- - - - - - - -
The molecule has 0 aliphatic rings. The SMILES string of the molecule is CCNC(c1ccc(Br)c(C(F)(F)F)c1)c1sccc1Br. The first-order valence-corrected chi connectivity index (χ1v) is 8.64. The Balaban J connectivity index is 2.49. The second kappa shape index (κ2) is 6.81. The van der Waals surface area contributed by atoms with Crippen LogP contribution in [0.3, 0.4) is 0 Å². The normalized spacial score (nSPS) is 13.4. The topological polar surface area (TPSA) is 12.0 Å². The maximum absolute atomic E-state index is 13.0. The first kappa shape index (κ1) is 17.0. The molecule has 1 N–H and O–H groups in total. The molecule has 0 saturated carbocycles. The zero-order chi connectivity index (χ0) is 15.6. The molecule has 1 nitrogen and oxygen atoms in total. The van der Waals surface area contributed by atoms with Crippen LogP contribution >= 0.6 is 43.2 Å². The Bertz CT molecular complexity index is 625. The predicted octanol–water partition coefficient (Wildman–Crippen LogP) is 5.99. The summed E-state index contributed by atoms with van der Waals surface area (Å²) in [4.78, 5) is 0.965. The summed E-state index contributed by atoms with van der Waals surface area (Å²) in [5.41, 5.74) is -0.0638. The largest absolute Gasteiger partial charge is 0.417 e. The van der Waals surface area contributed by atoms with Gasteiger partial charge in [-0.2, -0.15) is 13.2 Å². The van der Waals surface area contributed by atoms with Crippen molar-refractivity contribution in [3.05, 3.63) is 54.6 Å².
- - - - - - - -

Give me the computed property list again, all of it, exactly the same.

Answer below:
The molecule has 0 aliphatic rings. The SMILES string of the molecule is CCNC(c1ccc(Br)c(C(F)(F)F)c1)c1sccc1Br. The first-order valence-corrected chi connectivity index (χ1v) is 8.64. The Balaban J connectivity index is 2.49. The second kappa shape index (κ2) is 6.81. The van der Waals surface area contributed by atoms with Crippen LogP contribution in [0.3, 0.4) is 0 Å². The normalized spacial score (nSPS) is 13.4. The topological polar surface area (TPSA) is 12.0 Å². The maximum absolute atomic E-state index is 13.0. The first kappa shape index (κ1) is 17.0. The molecule has 1 N–H and O–H groups in total. The molecule has 0 saturated carbocycles. The zero-order chi connectivity index (χ0) is 15.6. The molecule has 1 nitrogen and oxygen atoms in total. The van der Waals surface area contributed by atoms with Crippen LogP contribution >= 0.6 is 43.2 Å². The Bertz CT molecular complexity index is 625. The predicted octanol–water partition coefficient (Wildman–Crippen LogP) is 5.99. The summed E-state index contributed by atoms with van der Waals surface area (Å²) in [4.78, 5) is 0.965. The summed E-state index contributed by atoms with van der Waals surface area (Å²) in [5.41, 5.74) is -0.0638. The largest absolute Gasteiger partial charge is 0.417 e. The van der Waals surface area contributed by atoms with Gasteiger partial charge in [-0.2, -0.15) is 13.2 Å². The van der Waals surface area contributed by atoms with Crippen molar-refractivity contribution in [3.05, 3.63) is 54.6 Å².